Multivariate OLS regression was used in the cost prediction modelling. The risk adjusters used in the predictive models included age, gender, Deyo's CCI, Elixhauser's Index, ADGs, and Rx-MGs. Because previous studies found that prior cost is a comparatively accurate predictor of true costs [44], it was also included for prospective prediction in this study. Because the relationship between prior- and current-year costs may not be strictly linear [45], we also examined a functional form that included a squared term of costs in 2006. There were five alternative models for the concurrent prediction and seven models for the prospective prediction fitted in this study. For concurrent prediction, the first model controlled for age and gender only, and was followed by models including Deyo's CCI, Elixhauser's index, ADGs, and Rx-MGs. The fifth model combined both ADGs and Rx-MGs for comparing models that included only one of these indexes. For prospective prediction, the alternative models included the five for concurrent prediction, as well as added models that were adjusted by prior cost and the square term of prior cost. The coefficients of each morbidity group within the selected indices were estimated from the estimation sample. Then the coefficients, excluding those which were statistically non-significant in each alternative model (see appendix), were applied in the validation sample. The performance of each alternative model was compared by its predictive R-square and mean of absolute prediction error (MAPE) estimated by the validation sample. Another indicator was also provided in which the MAPE is divided by the mean of cost, so that the MAPEs could be compared across the models with different means of cost. The fit of the selected models was also tested by age groups (< 18, 18-64, > = 65) for sensitivity analysis. The pharmacy cost and total cost of each group were capped at the top 1% of the cases.


Patient characteristics

As shown in Table 1, the estimation and the validation sample have the same distribution of age, gender, number of Rx-MGs, and healthcare utilizations. There were 11% of cases with zero Rx-MGs in the estimation samples as well as in the validation sample. The average numbers of Rx-MGs for both samples are 7.19 and 7.20. Also, 29% of cases were with more than 10 Rx-MGs. Compared to the year 2006, the mean of the total cost increased by 12% and the mean of the total cost increased by about 10% in 2007.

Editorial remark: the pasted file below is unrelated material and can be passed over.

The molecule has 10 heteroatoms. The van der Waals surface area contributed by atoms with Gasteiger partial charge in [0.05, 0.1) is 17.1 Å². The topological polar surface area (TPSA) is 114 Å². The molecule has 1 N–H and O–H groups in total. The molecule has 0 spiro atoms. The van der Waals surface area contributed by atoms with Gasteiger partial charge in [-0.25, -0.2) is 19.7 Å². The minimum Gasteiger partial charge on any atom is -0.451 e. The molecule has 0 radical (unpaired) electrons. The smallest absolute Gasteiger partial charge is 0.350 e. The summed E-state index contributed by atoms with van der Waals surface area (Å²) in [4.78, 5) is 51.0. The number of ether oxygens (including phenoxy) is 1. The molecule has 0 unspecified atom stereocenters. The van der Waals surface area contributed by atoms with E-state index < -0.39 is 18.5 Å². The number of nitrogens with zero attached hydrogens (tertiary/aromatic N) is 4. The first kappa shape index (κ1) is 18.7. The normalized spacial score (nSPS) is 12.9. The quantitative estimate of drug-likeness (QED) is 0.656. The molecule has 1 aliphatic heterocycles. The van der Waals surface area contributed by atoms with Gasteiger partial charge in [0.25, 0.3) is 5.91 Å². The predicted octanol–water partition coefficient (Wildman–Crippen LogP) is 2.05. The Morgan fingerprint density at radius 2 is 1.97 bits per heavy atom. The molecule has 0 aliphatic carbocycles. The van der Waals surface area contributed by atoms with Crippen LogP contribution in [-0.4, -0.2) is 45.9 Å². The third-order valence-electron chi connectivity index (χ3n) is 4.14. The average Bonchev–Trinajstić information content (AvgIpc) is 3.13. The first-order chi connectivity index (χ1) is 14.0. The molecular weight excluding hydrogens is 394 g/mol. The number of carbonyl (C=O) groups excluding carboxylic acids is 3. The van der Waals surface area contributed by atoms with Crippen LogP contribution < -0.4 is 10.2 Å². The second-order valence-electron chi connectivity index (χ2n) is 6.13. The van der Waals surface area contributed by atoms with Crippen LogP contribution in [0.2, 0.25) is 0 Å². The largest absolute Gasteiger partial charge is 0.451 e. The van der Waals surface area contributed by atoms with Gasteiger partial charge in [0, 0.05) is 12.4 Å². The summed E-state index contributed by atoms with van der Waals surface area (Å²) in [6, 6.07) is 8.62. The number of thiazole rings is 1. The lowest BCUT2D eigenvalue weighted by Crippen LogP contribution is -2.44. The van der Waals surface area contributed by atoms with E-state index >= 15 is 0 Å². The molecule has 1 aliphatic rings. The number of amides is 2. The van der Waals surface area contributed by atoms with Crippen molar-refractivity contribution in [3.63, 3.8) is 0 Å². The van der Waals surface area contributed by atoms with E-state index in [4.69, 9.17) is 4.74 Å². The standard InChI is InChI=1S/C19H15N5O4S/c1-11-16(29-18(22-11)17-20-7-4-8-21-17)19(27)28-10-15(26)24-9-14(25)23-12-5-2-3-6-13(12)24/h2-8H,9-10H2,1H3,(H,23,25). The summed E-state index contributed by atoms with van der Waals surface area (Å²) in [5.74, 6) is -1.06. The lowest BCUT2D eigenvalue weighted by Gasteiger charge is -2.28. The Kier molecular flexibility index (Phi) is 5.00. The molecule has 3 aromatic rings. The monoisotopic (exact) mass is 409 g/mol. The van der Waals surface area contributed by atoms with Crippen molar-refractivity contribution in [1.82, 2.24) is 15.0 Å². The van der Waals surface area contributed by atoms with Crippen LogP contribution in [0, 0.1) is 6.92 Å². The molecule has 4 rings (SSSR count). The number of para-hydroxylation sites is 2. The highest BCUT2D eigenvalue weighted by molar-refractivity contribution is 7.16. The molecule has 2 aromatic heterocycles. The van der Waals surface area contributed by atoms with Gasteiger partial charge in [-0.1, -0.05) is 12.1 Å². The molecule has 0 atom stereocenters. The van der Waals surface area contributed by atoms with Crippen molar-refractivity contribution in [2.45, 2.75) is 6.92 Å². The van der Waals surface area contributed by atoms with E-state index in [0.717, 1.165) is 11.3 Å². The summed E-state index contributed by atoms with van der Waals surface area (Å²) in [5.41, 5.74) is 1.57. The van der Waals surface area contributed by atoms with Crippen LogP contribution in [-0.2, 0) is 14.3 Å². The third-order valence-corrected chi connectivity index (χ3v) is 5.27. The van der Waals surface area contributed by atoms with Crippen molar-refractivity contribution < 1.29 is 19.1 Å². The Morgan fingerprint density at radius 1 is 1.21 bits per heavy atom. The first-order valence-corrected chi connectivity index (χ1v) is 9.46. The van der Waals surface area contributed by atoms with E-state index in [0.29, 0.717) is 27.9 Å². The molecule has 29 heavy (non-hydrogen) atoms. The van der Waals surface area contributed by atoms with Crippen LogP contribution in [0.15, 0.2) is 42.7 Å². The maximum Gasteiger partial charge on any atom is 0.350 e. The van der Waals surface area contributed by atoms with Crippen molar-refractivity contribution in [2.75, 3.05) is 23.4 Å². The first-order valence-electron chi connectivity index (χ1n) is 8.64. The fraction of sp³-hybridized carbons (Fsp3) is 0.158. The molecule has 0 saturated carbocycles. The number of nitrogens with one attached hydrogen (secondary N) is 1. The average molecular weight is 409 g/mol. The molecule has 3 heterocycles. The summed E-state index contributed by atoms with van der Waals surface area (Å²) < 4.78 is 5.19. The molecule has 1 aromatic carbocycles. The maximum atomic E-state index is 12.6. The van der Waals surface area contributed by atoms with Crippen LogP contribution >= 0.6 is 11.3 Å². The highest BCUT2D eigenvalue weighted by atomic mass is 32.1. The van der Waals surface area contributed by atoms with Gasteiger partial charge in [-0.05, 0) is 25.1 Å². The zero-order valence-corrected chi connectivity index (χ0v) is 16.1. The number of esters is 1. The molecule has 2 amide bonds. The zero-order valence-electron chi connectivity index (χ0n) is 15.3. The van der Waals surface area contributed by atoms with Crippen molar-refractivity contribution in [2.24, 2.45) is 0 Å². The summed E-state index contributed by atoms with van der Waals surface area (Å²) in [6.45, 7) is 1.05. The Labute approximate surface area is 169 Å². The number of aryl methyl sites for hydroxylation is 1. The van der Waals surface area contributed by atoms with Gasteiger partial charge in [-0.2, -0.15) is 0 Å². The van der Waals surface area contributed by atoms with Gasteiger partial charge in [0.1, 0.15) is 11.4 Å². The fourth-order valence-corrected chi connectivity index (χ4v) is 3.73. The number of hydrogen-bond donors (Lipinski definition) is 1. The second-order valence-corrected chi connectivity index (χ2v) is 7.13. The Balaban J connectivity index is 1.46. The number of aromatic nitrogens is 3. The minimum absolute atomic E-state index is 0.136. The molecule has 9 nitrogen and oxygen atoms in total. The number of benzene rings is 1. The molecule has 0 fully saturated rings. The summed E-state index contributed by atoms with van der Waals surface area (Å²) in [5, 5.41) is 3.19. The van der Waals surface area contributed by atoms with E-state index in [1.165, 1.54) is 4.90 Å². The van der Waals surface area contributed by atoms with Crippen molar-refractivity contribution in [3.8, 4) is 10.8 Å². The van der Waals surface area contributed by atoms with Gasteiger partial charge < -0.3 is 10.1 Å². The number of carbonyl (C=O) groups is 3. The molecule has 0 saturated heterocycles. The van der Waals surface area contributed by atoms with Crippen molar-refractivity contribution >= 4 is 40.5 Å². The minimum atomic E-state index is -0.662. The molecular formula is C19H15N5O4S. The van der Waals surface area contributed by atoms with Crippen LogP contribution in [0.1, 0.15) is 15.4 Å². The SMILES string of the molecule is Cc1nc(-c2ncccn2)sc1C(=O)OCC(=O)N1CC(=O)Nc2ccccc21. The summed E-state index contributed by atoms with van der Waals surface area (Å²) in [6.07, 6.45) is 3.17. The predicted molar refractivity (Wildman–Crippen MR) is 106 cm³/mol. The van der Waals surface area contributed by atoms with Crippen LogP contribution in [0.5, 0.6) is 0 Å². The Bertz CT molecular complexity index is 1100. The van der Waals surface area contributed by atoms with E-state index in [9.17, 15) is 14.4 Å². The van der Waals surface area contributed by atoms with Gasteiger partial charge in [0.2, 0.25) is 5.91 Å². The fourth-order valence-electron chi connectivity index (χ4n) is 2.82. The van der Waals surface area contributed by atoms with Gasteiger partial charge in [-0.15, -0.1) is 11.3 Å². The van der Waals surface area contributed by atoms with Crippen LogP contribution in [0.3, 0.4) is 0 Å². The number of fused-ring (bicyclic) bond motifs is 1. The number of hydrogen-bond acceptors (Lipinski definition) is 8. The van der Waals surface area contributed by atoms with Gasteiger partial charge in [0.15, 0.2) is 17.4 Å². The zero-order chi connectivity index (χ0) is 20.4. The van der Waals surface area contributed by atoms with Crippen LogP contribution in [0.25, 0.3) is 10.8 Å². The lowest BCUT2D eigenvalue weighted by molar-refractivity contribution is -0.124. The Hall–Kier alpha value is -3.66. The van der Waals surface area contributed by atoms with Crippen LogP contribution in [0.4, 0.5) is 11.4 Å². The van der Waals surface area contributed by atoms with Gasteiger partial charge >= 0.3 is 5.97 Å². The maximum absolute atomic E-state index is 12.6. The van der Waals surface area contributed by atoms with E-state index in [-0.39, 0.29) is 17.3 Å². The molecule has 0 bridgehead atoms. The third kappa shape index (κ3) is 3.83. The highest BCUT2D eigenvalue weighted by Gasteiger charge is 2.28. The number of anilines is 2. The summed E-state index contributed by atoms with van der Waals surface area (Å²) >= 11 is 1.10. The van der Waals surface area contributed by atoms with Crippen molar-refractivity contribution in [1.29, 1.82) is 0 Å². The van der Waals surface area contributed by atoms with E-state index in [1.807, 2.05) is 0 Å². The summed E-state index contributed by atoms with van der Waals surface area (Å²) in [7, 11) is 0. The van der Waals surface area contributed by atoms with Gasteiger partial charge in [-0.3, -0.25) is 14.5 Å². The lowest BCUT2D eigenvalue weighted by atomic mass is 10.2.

Table 1 Characteristics of estimation and validation samples

The distribution of each Rx-MG was similar in both samples (see Table 2). A few Rx-MGs had cases less than 1%, and the number of cases for 'Immune disorders' (ALLx040) and 'Cystic fibrosis' (RESx030) were less than 100. Prevalence of several acute diseases/conditions, identified by Rx-MGs, was above 50% among the two samples: 'Allergy/immunology, acute minor', 'Gastrointestinal/hepatic, acute minor', 'Pain and inflammation', 'Infectious, acute minor', and 'Respiratory, acute minor'. The prevalence of all Rx-MGs had no significant differences among the two samples, except for 'Endocrine, Bone disorders'

Table 2 Frequency of Rx-MGs in 2006, by study sample

Performance comparisons among predictive models

The predictive R-squares of five models predicting total cost concurrently ranged from 0.089 to 0.650 (see Table 3). For those models with cost adjusted by diagnosis-based morbidity measures, the ADGs model performed better than others. The Rx-MGs model has a predictive R-square 0.618, which explains the 21% more variance than the ADGs model. The model that combined ADGs and Rx-MGs had the highest predictive R-square (0.650) as well as the lowest MAPE rate (54.6%) among all models. The prospective prediction models had lower predictive R-squares than the concurrent prediction models. All of the seven models explained less than 50% of the variations in the total cost for 2007. Similar to the concurrent prediction models, the prospective prediction model which combined ADGs and Rx-MGs had a predictive R-square (0.382) that was higher than those using either ADGs or Rx-MGs. The MAPE rate was the lowest (75.9%) among all models except for those that included prior cost. The model which included prior cost increased 0.08 in R-square. The model with the square term for prior cost had no considerable improvement in predictive R-square.

Table 3 Predictive models for total cost